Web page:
Might seem like a bit of an exaggeration but in North America and much of Europe conservative governments keep getting elected. Gosh even in Quebec.
    Hopefully the people of Canada will realize as have so many Americans that the Liberal agendas on both sides of the 49th are geared towards getting reelected at any cost. Tax payers and common sense be damned. Trudeau was out matched in the NAFTA negotiations to the point of becoming the end of an acronym. USM C A.
    Should have used a small USMcA.
    Tick Tock

  • 13 ThirstyDeer // Oct 2, 2018 at 9:47 pm

    Actually Harv, what terrifies me a lot right now about the new deal is America’s access to our personal information. Canada rescinded the requirement for American technology companies like Google to hold our personal information in data centers located in Canada. By keeping such information in the US our information is now subject to American laws regarding personal info. Quite simply, I don’t trust them.

    (Response: I already assumed that under new border agreements signed with the US under Harper, US authorities already had access to every detail of our lives dating back to the time we were each born. Of course, adding US commercial companies into the mix exposes us to more intrusive possibilities and hacking. Now if either entity could do something about my spam….! h.o.)

  • 14 BMCQ // Oct 2, 2018 at 11:22 pm

    To clarify, I give the Canad PM and Negotiators a “B” Grade on USMCA because of the outcome which has resulted in an overall better Deal for the U.S. than what it had with Canada and Mexico, Canada was not really damaged, Mexican Autoworkers benefitted with better Wage Packets and much more manufactured Auto Parts will be made in North America USMCA Countries cutting out China which is a huge benefit To all three countries but will really give important benefits and improved standard of living to thousands of Mexican Families. Canadian And American Auto Workers already have that but Employment should go increase for well paid Auto Sector Workers.

    Again, I am not sure if we were good Negotiators or just got lucky but over all it is a Fair Deal and Canada survived much much better than I thought. That is a win for PM JT no matter how we spin it. Along with LNG and the commitment to KM PM Justin will benefit.

    I have no idea why but World Wide Media of all types and in particular Media Leaders, Assignment Editors, Program Directors, and Editorial Boards are Liberal and they do in fact which News is covered and what the “Great Unwashed” are fed each day. It is only a low percentage of Citizens that actually dig deep and learn the truth. Why are Media Left Leaning Liberals? Who knows but they are Dishonest at best and they are currently doing great harm to many Great Democracies World Wide. The Tail Wagging the Dog. Why what drives that ideology?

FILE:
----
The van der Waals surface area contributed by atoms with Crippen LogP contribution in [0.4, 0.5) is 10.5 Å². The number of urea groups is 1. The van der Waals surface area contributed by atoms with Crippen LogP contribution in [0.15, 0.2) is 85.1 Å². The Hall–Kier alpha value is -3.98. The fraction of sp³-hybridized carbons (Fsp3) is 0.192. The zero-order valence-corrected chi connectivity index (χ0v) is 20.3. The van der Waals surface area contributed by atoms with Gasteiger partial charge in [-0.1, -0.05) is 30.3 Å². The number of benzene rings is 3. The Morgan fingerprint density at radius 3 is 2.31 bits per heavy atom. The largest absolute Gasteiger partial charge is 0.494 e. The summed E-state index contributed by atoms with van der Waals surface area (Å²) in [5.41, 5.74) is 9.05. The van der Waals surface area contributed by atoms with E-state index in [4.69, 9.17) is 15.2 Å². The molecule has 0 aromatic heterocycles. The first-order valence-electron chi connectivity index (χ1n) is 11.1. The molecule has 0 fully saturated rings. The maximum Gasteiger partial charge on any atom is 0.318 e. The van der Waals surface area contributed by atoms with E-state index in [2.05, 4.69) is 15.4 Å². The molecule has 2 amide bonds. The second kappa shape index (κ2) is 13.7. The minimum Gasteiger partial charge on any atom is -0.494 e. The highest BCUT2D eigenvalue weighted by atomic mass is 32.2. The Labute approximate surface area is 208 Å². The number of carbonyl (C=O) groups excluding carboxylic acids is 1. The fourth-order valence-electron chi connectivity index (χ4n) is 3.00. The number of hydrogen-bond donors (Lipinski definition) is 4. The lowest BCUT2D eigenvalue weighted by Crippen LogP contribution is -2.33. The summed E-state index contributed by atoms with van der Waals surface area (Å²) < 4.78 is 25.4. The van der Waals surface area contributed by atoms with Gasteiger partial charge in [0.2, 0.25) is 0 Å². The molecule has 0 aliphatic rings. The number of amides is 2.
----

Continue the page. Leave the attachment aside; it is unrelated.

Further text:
I believe it starts with indoctrination in Primary School and continues right up through High School and University, it is a travesty.

    Left of Centre Media Bias is much stronger today than when Harvey was involved. Yes a high percentage of Media were Liberal but they did not let that influence their News Coverage and that has changed.

    Let’s hope that Media bring Softwood to the Forefront with the upcoming Steel and Aluminum Section of the USMCA continues over the next few months.

    Even U.S. Media can help by pointing out that when U.S. Lobby Groups and Senators unfairly target Canadian Softwood it can mean an increased cost of approximately $ 9 K USD for each House built. Perhaps Canada Softwood Industry and the Canadian Government should take out Ads on all types of US. Media to get the message out there.

    It is of utmost importance that Softwood be included in the Final Round of USMCA and Media need to remind American Consumers, Canadian Voters, B.C. Premier Horgan, PM Justin and his Minions, we cannot afford to continually get Bogged Down in a continual Softwood Dispute when it is not necessary.

    Contact your Media Outlets, MLA’s, MP’s, and the PM Office, there is no time to waste.

  • 15 D. M. Johnston // Oct 3, 2018 at 7:11 am

    Trudeau and his Liberals care about BC, please don’t make me laugh!

    BC is nothing more than a colonial appendage in the Liberals mind, easily bribed and brought to heel when needed.